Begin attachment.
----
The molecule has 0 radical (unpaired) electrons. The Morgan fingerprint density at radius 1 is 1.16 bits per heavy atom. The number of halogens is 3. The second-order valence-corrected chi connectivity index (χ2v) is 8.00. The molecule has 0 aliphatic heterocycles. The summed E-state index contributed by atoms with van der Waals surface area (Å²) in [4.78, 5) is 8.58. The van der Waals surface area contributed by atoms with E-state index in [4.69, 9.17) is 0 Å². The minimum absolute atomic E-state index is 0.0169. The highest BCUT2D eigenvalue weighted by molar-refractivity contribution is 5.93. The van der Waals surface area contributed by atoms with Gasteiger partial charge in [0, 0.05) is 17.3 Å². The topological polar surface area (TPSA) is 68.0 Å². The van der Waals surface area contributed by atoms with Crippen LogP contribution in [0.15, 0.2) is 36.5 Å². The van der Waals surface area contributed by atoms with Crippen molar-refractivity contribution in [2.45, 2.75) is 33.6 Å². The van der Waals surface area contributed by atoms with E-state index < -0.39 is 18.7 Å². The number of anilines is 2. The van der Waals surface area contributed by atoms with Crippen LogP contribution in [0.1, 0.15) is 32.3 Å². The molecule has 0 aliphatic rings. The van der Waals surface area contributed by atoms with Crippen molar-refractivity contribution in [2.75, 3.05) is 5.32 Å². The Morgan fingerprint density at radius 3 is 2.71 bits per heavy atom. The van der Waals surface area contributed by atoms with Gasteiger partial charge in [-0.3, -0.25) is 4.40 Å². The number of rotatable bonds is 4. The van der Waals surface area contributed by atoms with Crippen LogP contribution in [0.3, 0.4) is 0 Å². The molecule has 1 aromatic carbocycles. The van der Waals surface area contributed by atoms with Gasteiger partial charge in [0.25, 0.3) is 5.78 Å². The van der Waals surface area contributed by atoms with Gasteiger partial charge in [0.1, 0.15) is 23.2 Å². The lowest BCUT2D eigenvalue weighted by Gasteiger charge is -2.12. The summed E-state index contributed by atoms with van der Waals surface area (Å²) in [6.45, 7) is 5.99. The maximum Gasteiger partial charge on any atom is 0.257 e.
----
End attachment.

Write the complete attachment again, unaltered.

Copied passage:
The molecule has 0 radical (unpaired) electrons. The Morgan fingerprint density at radius 1 is 1.16 bits per heavy atom. The number of halogens is 3. The second-order valence-corrected chi connectivity index (χ2v) is 8.00. The molecule has 0 aliphatic heterocycles. The summed E-state index contributed by atoms with van der Waals surface area (Å²) in [4.78, 5) is 8.58. The van der Waals surface area contributed by atoms with E-state index in [4.69, 9.17) is 0 Å². The minimum absolute atomic E-state index is 0.0169. The highest BCUT2D eigenvalue weighted by molar-refractivity contribution is 5.93. The van der Waals surface area contributed by atoms with Gasteiger partial charge in [0, 0.05) is 17.3 Å². The topological polar surface area (TPSA) is 68.0 Å². The van der Waals surface area contributed by atoms with Crippen LogP contribution in [0.15, 0.2) is 36.5 Å². The van der Waals surface area contributed by atoms with Crippen molar-refractivity contribution in [2.45, 2.75) is 33.6 Å². The van der Waals surface area contributed by atoms with E-state index < -0.39 is 18.7 Å². The number of anilines is 2. The van der Waals surface area contributed by atoms with Crippen LogP contribution in [0.1, 0.15) is 32.3 Å². The molecule has 0 aliphatic rings. The van der Waals surface area contributed by atoms with Crippen molar-refractivity contribution in [2.75, 3.05) is 5.32 Å². The Morgan fingerprint density at radius 3 is 2.71 bits per heavy atom. The van der Waals surface area contributed by atoms with Gasteiger partial charge in [-0.3, -0.25) is 4.40 Å². The number of rotatable bonds is 4. The van der Waals surface area contributed by atoms with Crippen LogP contribution in [0.3, 0.4) is 0 Å². The molecule has 1 aromatic carbocycles. The van der Waals surface area contributed by atoms with Gasteiger partial charge in [0.25, 0.3) is 5.78 Å². The van der Waals surface area contributed by atoms with Gasteiger partial charge in [0.1, 0.15) is 23.2 Å². The lowest BCUT2D eigenvalue weighted by Gasteiger charge is -2.12. The summed E-state index contributed by atoms with van der Waals surface area (Å²) in [6.45, 7) is 5.99. The maximum Gasteiger partial charge on any atom is 0.257 e.